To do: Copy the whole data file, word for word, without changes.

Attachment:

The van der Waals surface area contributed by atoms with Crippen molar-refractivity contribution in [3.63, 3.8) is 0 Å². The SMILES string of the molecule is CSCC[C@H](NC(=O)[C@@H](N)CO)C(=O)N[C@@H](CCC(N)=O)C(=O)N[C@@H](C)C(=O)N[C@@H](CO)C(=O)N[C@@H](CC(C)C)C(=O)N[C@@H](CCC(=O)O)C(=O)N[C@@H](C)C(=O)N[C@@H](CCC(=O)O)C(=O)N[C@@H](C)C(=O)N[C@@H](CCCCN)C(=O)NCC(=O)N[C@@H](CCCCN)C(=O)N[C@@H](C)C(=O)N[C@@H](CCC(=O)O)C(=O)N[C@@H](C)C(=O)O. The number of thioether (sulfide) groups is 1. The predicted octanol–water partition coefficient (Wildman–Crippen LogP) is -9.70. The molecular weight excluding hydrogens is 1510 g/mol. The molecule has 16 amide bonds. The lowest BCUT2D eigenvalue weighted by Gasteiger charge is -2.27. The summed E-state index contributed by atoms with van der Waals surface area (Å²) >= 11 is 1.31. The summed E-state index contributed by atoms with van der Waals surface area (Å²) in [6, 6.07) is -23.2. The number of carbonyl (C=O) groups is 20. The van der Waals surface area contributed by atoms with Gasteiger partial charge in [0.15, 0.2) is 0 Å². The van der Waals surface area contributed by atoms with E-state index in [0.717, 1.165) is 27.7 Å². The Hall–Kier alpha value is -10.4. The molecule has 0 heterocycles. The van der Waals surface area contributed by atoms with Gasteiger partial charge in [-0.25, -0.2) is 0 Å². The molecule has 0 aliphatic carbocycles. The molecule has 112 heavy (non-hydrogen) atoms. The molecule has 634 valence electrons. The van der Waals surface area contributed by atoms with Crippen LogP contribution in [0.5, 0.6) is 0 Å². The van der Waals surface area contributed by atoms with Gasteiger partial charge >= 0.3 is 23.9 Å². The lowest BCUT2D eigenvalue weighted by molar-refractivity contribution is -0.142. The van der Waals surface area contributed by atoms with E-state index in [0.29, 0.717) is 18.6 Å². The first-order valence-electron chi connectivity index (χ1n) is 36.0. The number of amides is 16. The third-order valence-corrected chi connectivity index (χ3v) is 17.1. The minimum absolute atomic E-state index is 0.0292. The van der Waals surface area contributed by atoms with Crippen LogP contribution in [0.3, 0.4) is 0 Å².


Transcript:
The van der Waals surface area contributed by atoms with Crippen molar-refractivity contribution in [3.63, 3.8) is 0 Å². The SMILES string of the molecule is CSCC[C@H](NC(=O)[C@@H](N)CO)C(=O)N[C@@H](CCC(N)=O)C(=O)N[C@@H](C)C(=O)N[C@@H](CO)C(=O)N[C@@H](CC(C)C)C(=O)N[C@@H](CCC(=O)O)C(=O)N[C@@H](C)C(=O)N[C@@H](CCC(=O)O)C(=O)N[C@@H](C)C(=O)N[C@@H](CCCCN)C(=O)NCC(=O)N[C@@H](CCCCN)C(=O)N[C@@H](C)C(=O)N[C@@H](CCC(=O)O)C(=O)N[C@@H](C)C(=O)O. The number of thioether (sulfide) groups is 1. The predicted octanol–water partition coefficient (Wildman–Crippen LogP) is -9.70. The molecular weight excluding hydrogens is 1510 g/mol. The molecule has 16 amide bonds. The lowest BCUT2D eigenvalue weighted by Gasteiger charge is -2.27. The summed E-state index contributed by atoms with van der Waals surface area (Å²) >= 11 is 1.31. The summed E-state index contributed by atoms with van der Waals surface area (Å²) in [6, 6.07) is -23.2. The number of carbonyl (C=O) groups is 20. The van der Waals surface area contributed by atoms with Gasteiger partial charge in [0.15, 0.2) is 0 Å². The van der Waals surface area contributed by atoms with E-state index in [0.717, 1.165) is 27.7 Å². The Hall–Kier alpha value is -10.4. The molecule has 0 heterocycles. The van der Waals surface area contributed by atoms with Gasteiger partial charge in [-0.25, -0.2) is 0 Å². The molecule has 0 aliphatic carbocycles. The molecule has 112 heavy (non-hydrogen) atoms. The molecule has 634 valence electrons. The van der Waals surface area contributed by atoms with Crippen LogP contribution in [0.5, 0.6) is 0 Å². The van der Waals surface area contributed by atoms with Gasteiger partial charge >= 0.3 is 23.9 Å². The lowest BCUT2D eigenvalue weighted by molar-refractivity contribution is -0.142. The van der Waals surface area contributed by atoms with E-state index in [0.29, 0.717) is 18.6 Å². The first-order valence-electron chi connectivity index (χ1n) is 36.0. The number of amides is 16. The third-order valence-corrected chi connectivity index (χ3v) is 17.1. The minimum absolute atomic E-state index is 0.0292. The van der Waals surface area contributed by atoms with Crippen LogP contribution in [0.3, 0.4) is 0 Å².